Day 1: “Now let us never speak of the shortcut again."
It took approximately 15 minutes into our Hawaiian vacation before I turned into Clark Griswold. I stood in the car rental line, slick from the humidity with the purple petals from a flower lei pasted to the back of my neck. On the counter, a Garmin GPS system was beckoning me...no, daring me. An extra 50 bones and it was soon mounted on the dash of the sweet rental car (no wait, it was a Chevy, not so sweet). It was an insurance policy that guaranteed we would never get lost on the island.
In what has become her signature move, WonderWife™ rolled her eyes when she saw it. I programmed it to speak in a voice called “Karen”, a saucy girl with an Australian accent who was oddly seductive for a computer.
“Make a left in 200 feet,” Karen prompted.
“Sure thing baby,” I replied.
“Oh this isn’t going to do.” WW™ said. Karen and WW’s™ relationship was off to a rocky start.
You have to understand that WW™ loves maps. She’s like Magellan with a map. So she wasn't thrilled that instead of a map, we had some gadget that the Bean called “the little TV”. But WW™ kept her opinions in check and we were on our way. Karen soon led us up a windy, fog covered road that made Lombard Street look like the 10 freeway. WW™ and curvy roads get along like WW™ and Karen. I could sense some tension coming from my wife.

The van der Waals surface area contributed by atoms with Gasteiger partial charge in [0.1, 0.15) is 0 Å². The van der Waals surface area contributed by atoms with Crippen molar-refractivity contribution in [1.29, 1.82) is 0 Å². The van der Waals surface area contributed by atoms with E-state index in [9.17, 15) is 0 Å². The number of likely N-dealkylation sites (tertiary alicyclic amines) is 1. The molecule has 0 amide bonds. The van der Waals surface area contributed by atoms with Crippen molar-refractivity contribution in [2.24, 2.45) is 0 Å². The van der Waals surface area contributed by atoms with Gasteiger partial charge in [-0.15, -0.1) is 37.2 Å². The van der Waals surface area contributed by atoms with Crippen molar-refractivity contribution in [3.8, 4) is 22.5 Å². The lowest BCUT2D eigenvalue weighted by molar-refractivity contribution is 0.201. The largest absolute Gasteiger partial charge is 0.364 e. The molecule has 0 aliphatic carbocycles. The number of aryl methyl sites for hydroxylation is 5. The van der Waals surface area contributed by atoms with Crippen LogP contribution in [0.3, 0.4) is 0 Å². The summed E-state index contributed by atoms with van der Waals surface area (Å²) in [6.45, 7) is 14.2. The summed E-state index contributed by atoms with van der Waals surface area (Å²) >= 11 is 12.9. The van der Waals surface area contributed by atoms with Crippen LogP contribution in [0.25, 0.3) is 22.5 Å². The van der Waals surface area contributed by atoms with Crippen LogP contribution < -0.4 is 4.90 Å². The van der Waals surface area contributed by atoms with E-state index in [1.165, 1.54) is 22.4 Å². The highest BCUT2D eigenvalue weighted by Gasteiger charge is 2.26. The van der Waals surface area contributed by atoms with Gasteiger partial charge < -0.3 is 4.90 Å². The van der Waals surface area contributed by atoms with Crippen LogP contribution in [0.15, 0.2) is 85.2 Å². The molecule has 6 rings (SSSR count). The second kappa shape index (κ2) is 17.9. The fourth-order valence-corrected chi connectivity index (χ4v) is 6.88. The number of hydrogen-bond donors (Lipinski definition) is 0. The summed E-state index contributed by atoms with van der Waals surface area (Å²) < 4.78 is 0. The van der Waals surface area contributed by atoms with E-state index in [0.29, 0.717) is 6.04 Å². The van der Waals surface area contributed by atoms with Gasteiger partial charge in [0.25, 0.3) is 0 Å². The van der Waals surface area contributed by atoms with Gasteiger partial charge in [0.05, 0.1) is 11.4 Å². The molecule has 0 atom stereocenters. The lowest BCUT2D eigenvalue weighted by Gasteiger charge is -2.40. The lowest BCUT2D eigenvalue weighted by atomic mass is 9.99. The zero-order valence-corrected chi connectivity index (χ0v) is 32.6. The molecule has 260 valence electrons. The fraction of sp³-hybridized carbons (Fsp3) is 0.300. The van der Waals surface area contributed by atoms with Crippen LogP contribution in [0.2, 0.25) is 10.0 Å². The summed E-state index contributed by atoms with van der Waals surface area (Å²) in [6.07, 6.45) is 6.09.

An hour later Karen told us that our destination was in 500 feet, but there wasn’t anything remotely close to a hotel anywhere in eyesight, nor had there been the whole way up. Karen had taken us to the crater in the middle of the island.
Now I’m not going to say it’s my fault that Karen was incorrectly programmed. After all, the woman behind the counter of the rental car place had also touched a few buttons on the GPS screen. If our court systems demand proof beyond a reasonable doubt for somebody to be declared guilty, I think I deserve the same.
WW™ ripped the GPS from the dashboard, bolted out of the car, opened the trunk and started digging through the suitcases for the guidebook. She quickly determined that we had two options to get to the hotel: one was to keep driving forward until we hit an unpaved road not suited for automobiles or we could turn around and crawl back down the twisty road with the zero visibility.
It was right at this moment when the kids lost their shit.
I drove back down sitting next to a seething wife, listening to the tortured screams of a baby girl, and a boy who, after sitting on a plane for nearly 6 hours and in the car for another hour on top of that, was making it well known that he wanted out of the car.
As we pulled into the road of our hotel an hour and a half later, I made sure to put on my cheeriest grin and shout, “Look everyone, we’re here!” And with that, our vacation had officially begun.